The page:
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  Editor's Page  
  October 18, 2004
Volume 82, Number 42
p. 5
 

  Debating Chlorine  

  RUDY M. BAUM
Editor-in-chief
 
   
 
 

This week's issue of C&EN contains the second "Point-Counterpoint" feature to appear in the magazine in the past year (see page 40). This one focuses on chlorine chemistry and the role chlorine should or should not play in a sustainable economy. It is must reading for anyone with a stake in the chemical enterprise as it presents two starkly different viewpoints on a topic that has broad implications.

Terrence Collins, Thomas Lord Professor of Chemistry at Carnegie Mellon University, takes the view that chlorine, especially chlorine contained in polyvinyl chloride-based building materials and other consumer products, needs to be largely removed from the economy. Collins takes this position because, when such products are accidentally or intentionally incinerated, dioxins inevitably are formed, albeit in very small amounts. Collins believes these dioxins pose an unacceptable threat to human health, particularly the health of pregnant women, their unborn children, and young children. He argues forcefully that these risks override any benefits such chlorine-containing products bestow on society.

C. T. (Kip) Howlett Jr., executive director of the Chlorine Chemistry Council and vice president of the American Chemistry Council, argues just as forcefully that chlorine is a key element of sustainable development. Howlett observes that chlorine is an affordable disinfectant for treating drinking water, that it is a chemical reagent essential for synthesizing many pharmaceuticals, and that products and services that result in 45% of the U.S. gross domestic product are rooted in chlorine chemistry. With regard to PVC, Howlett argues that the chlorine chemistry industry has reduced already low dioxins emissions dramatically and that there is scant evidence that burning PVC-containing materials has led to an increase in the amount of dioxins in human tissues.

C&EN's first Point-Counterpoint focused on nanotechnology (Dec. 1, 2003, page 37). It brought together two major figures in the nanotechnology world, K. Eric Drexler and Richard E. Smalley, and gave them a forum to debate their views on "molecular manufacturing." Like the feature on chlorine in this week's issue, the earlier Point-Counterpoint was coordinated by C&EN News Editor William Schulz.

"In the fast pace of weekly journalism, it's great to be able to step back and let the experts speak in-depth on controversial issues," Schulz says. "Provocative subjects often make for good reading, and in the process we inform our own reporting on topics relevant to chemistry and the sciences in general."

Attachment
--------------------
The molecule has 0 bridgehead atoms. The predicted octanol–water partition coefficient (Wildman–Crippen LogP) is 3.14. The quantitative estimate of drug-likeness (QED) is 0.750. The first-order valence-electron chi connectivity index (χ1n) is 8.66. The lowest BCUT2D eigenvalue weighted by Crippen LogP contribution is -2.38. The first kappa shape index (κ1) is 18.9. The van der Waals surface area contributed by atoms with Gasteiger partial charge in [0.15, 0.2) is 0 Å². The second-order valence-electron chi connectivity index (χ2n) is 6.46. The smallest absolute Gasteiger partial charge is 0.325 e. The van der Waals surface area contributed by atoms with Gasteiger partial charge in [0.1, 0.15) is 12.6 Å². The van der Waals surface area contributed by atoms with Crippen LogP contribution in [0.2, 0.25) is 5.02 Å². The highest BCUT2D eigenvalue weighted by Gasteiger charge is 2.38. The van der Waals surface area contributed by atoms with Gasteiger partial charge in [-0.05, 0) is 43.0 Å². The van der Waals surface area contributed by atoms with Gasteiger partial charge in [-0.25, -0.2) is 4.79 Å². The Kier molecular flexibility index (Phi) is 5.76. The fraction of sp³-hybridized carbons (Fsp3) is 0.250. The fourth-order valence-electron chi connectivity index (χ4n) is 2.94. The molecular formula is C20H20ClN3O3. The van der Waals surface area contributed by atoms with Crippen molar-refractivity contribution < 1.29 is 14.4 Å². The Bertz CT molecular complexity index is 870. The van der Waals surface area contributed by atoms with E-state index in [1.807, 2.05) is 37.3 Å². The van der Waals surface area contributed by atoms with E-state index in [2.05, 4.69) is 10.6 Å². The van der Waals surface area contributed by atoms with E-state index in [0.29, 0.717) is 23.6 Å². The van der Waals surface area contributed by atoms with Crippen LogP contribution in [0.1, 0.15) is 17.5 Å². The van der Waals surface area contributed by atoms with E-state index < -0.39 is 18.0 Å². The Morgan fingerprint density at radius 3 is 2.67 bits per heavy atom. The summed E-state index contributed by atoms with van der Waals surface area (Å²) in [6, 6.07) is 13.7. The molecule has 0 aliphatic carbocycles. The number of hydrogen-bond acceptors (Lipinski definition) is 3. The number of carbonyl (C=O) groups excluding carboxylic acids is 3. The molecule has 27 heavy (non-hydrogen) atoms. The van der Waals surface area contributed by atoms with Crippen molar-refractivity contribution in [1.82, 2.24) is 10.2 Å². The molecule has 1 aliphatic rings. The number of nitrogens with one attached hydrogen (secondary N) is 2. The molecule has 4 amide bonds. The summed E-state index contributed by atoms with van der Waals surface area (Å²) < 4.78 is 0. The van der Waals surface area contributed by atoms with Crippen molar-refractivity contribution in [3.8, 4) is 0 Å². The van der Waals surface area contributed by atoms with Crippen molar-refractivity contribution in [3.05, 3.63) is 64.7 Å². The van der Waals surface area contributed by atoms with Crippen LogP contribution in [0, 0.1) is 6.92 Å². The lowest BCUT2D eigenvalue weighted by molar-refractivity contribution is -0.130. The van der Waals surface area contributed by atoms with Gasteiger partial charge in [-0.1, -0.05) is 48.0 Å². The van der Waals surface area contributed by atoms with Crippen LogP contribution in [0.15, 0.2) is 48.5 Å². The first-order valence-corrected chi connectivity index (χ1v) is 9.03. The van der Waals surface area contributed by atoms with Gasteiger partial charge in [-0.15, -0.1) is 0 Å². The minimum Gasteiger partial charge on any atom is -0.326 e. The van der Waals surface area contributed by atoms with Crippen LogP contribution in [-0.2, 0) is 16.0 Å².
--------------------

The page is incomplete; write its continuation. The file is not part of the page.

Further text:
Many of the topics C&EN covers are inherently controversial and often contain a distinct political component in that they require policy choices. The role of chlorine in our economy is a clear example of such a topic in that many of the chlorine-containing chemicals discussed by Collins and Howlett--including pesticides, persistent organic pollutants, and dioxins--are already heavily regulated, and C&EN has reported on the development and enforcement of those regulations. In C&EN's reporting on topics such as these, we work hard to fashion a balanced treatment of the topic that fairly presents conflicting points of view. In some cases, as in this Point-Counterpoint on chlorine, the most effective role C&EN can play is to provide a forum for two highly knowledgeable and articulate experts to present their divergent points of view.

In other cases, straight reporting works best. With the U.S. presidential election only two weeks away from this week's issue date, the positions of President George W. Bush and Sen. John Kerry on a variety of science and technology issues is the focus of the Government & Policy Department lead story by Assistant Managing Editor David Hanson (see page 35). As Hanson points out, Bush and Kerry share a deep appreciation for the role science and technology play in the U.S. economy. They differ, however, on many particulars, including stem cell research, global climate change, and energy. These differences are not likely to affect the outcome of the election, but they will affect the science and technology community in important ways in the coming four years.

The other stories in this week's issue cover the gamut, from a new petrochemical complex in Shanghai to the chemistry of cheese. In other words, the global chemical enterprise in all its variations.

Thanks for reading.

 
     
  Chemical & Engineering News
ISSN 0009-2347
Copyright © 2004
 


Related Stories
The Many Faces Of Chlorine
[C&EN, October 18, 2004]  
Science Politics
[C&EN, October 18, 2004]  


 
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